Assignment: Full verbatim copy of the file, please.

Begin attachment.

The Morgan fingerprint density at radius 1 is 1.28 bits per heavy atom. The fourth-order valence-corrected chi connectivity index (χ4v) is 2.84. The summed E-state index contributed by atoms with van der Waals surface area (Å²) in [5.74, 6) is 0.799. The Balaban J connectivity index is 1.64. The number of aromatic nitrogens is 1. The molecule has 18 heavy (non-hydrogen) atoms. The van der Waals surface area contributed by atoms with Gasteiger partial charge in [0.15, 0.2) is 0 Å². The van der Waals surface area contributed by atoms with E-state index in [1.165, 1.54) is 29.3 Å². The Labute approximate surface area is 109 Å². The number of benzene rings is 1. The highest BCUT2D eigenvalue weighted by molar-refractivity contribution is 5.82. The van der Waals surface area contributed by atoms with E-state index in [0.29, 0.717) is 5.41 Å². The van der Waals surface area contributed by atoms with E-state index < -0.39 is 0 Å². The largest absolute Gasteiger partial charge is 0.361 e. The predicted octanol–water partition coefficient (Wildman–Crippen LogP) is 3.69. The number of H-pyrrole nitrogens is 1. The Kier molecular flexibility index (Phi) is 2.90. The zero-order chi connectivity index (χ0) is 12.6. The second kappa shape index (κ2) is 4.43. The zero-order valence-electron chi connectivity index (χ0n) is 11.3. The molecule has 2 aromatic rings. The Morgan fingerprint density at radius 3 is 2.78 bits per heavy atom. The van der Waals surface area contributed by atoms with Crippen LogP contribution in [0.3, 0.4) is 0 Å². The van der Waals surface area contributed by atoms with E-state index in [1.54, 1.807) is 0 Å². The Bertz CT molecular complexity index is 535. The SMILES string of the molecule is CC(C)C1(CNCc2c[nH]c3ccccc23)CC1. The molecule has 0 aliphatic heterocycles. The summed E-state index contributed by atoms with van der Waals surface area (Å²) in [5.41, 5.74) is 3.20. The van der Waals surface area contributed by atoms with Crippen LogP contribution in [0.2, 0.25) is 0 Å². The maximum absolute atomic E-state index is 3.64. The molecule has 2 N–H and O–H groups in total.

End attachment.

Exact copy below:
The Morgan fingerprint density at radius 1 is 1.28 bits per heavy atom. The fourth-order valence-corrected chi connectivity index (χ4v) is 2.84. The summed E-state index contributed by atoms with van der Waals surface area (Å²) in [5.74, 6) is 0.799. The Balaban J connectivity index is 1.64. The number of aromatic nitrogens is 1. The molecule has 18 heavy (non-hydrogen) atoms. The van der Waals surface area contributed by atoms with Gasteiger partial charge in [0.15, 0.2) is 0 Å². The van der Waals surface area contributed by atoms with E-state index in [1.165, 1.54) is 29.3 Å². The Labute approximate surface area is 109 Å². The number of benzene rings is 1. The highest BCUT2D eigenvalue weighted by molar-refractivity contribution is 5.82. The van der Waals surface area contributed by atoms with E-state index in [0.29, 0.717) is 5.41 Å². The van der Waals surface area contributed by atoms with E-state index < -0.39 is 0 Å². The largest absolute Gasteiger partial charge is 0.361 e. The predicted octanol–water partition coefficient (Wildman–Crippen LogP) is 3.69. The number of H-pyrrole nitrogens is 1. The Kier molecular flexibility index (Phi) is 2.90. The zero-order chi connectivity index (χ0) is 12.6. The second kappa shape index (κ2) is 4.43. The zero-order valence-electron chi connectivity index (χ0n) is 11.3. The molecule has 2 aromatic rings. The Morgan fingerprint density at radius 3 is 2.78 bits per heavy atom. The van der Waals surface area contributed by atoms with Crippen LogP contribution in [0.3, 0.4) is 0 Å². The van der Waals surface area contributed by atoms with E-state index in [1.54, 1.807) is 0 Å². The Bertz CT molecular complexity index is 535. The SMILES string of the molecule is CC(C)C1(CNCc2c[nH]c3ccccc23)CC1. The molecule has 0 aliphatic heterocycles. The summed E-state index contributed by atoms with van der Waals surface area (Å²) in [5.41, 5.74) is 3.20. The van der Waals surface area contributed by atoms with Crippen LogP contribution in [0.2, 0.25) is 0 Å². The maximum absolute atomic E-state index is 3.64. The molecule has 2 N–H and O–H groups in total.